Living in northwestern England with his family, Robert Puschendorf (’98, Costa Rica) works as a lecturer and coordinator of the biological conservation program at Plymouth University. He credits EARTH University with cultivating his deep interest in biology and thus connecting him to the discipline that would guide his career and life’s research.
After his graduation from EARTH, Robert earned a master’s degree in zoology at the University of Costa Rica, a doctorate at James Cook University in Australia, and post-doctoral fellowship at the Australian Research Council. Upon completing his studies, he embarked on a professorship in England that allowed him to stay connected to Costa Rica. He conducts research in the Guanacaste Conservation Area (ACG), in collaboration with the Guanacaste Dry Forest Conservation Fund.
Measuring 163,000 hectares, the treasured conservation area in northwestern Costa Rica is a UNESCO World Heritage Site. Home to a staggering 2.6% of the world’s biodiversity, the area includes four ecosystems: rainforest, cloud forest, dry forest and marine/coastal forest.
The conservation of such a place is possible thanks to local, national and international support. It is here where Robert, together with the Fund, contributes to the protection, development and sustainability of the ACG, a legal designation that supports the area’s administration.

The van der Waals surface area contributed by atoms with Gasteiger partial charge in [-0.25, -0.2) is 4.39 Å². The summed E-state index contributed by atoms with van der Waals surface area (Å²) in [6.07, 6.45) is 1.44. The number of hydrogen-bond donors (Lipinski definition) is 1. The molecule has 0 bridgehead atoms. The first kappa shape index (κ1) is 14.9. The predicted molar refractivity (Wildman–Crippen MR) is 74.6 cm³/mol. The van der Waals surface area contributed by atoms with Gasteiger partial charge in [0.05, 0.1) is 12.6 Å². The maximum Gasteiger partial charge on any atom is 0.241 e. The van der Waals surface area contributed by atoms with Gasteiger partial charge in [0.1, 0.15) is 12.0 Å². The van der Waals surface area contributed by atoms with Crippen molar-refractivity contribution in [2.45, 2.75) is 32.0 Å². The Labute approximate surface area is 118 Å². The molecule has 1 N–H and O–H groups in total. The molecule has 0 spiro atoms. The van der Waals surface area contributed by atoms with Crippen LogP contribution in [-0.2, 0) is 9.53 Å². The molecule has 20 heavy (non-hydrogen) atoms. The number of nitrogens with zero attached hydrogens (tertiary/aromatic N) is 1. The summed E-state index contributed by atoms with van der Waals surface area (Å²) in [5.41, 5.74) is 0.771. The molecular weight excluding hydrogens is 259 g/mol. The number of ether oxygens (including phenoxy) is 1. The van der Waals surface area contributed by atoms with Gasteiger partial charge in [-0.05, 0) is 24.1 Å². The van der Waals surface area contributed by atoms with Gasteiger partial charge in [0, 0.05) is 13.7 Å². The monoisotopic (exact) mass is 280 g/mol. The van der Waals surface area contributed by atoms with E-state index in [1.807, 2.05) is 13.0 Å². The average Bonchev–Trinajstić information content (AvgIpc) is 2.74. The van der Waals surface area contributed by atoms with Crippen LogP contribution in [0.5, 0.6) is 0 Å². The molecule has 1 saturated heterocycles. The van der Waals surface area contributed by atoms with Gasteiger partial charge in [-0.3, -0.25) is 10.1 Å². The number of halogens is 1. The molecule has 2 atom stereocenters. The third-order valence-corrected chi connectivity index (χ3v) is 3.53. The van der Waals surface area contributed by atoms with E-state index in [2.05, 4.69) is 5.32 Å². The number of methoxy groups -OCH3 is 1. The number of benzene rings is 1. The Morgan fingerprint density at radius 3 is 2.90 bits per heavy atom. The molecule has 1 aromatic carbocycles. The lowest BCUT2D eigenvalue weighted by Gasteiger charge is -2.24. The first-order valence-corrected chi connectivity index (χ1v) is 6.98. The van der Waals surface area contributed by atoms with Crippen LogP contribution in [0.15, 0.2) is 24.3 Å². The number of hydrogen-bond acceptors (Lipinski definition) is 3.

A technical adviser to the Fund, Robert researches and consults about conservation as well as contributes to decision-making. “All my research projects are developed in the ACG and are a strong component of the work that is done in this area,” he explains.
Due to his busy teaching schedule, Robert can be in Costa Rica only one month per year. He self-describes as a “parachuting researcher” because he drops in quickly and gets straight to work. Within the Fund, he also acts as a connector between national and international entities to achieve result-rich synergy.
To Robert, the ACG is as a fascinating and diverse natural system, and the team behind it is incredible. “The most rewarding part is interacting with the ACG staff who actively support the research and use the work we do as researchers to manage the protected area,” he says.
For this alum, the pursuit of knowledge inspired by EARTH has been significant in many ways: experience, contacts and, above all, strong ethics in the development of his work.
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